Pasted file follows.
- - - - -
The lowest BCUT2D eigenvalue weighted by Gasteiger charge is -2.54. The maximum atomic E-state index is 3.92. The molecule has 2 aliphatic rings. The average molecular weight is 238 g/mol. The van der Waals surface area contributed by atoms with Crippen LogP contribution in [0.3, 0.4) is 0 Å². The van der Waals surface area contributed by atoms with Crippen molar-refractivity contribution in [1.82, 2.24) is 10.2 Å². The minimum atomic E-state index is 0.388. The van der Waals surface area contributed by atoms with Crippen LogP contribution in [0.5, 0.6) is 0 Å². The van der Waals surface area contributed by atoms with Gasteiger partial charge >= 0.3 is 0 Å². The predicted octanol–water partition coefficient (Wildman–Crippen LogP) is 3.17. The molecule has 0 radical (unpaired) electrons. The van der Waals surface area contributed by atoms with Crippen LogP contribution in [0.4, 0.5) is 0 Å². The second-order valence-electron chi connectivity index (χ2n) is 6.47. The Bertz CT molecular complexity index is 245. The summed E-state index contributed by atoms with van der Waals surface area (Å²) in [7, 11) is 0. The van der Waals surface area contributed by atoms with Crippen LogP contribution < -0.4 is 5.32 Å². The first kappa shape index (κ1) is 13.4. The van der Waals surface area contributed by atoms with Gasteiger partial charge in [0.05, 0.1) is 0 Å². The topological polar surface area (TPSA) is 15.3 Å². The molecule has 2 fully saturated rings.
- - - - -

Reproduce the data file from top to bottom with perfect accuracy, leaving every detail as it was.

The lowest BCUT2D eigenvalue weighted by Gasteiger charge is -2.54. The maximum atomic E-state index is 3.92. The molecule has 2 aliphatic rings. The average molecular weight is 238 g/mol. The van der Waals surface area contributed by atoms with Crippen LogP contribution in [0.3, 0.4) is 0 Å². The van der Waals surface area contributed by atoms with Crippen molar-refractivity contribution in [1.82, 2.24) is 10.2 Å². The minimum atomic E-state index is 0.388. The van der Waals surface area contributed by atoms with Crippen LogP contribution in [0.5, 0.6) is 0 Å². The van der Waals surface area contributed by atoms with Gasteiger partial charge >= 0.3 is 0 Å². The predicted octanol–water partition coefficient (Wildman–Crippen LogP) is 3.17. The molecule has 0 radical (unpaired) electrons. The van der Waals surface area contributed by atoms with Crippen LogP contribution in [0.4, 0.5) is 0 Å². The second-order valence-electron chi connectivity index (χ2n) is 6.47. The Bertz CT molecular complexity index is 245. The summed E-state index contributed by atoms with van der Waals surface area (Å²) in [7, 11) is 0. The van der Waals surface area contributed by atoms with Crippen LogP contribution < -0.4 is 5.32 Å². The first kappa shape index (κ1) is 13.4. The van der Waals surface area contributed by atoms with Gasteiger partial charge in [0.05, 0.1) is 0 Å². The topological polar surface area (TPSA) is 15.3 Å². The molecule has 2 fully saturated rings.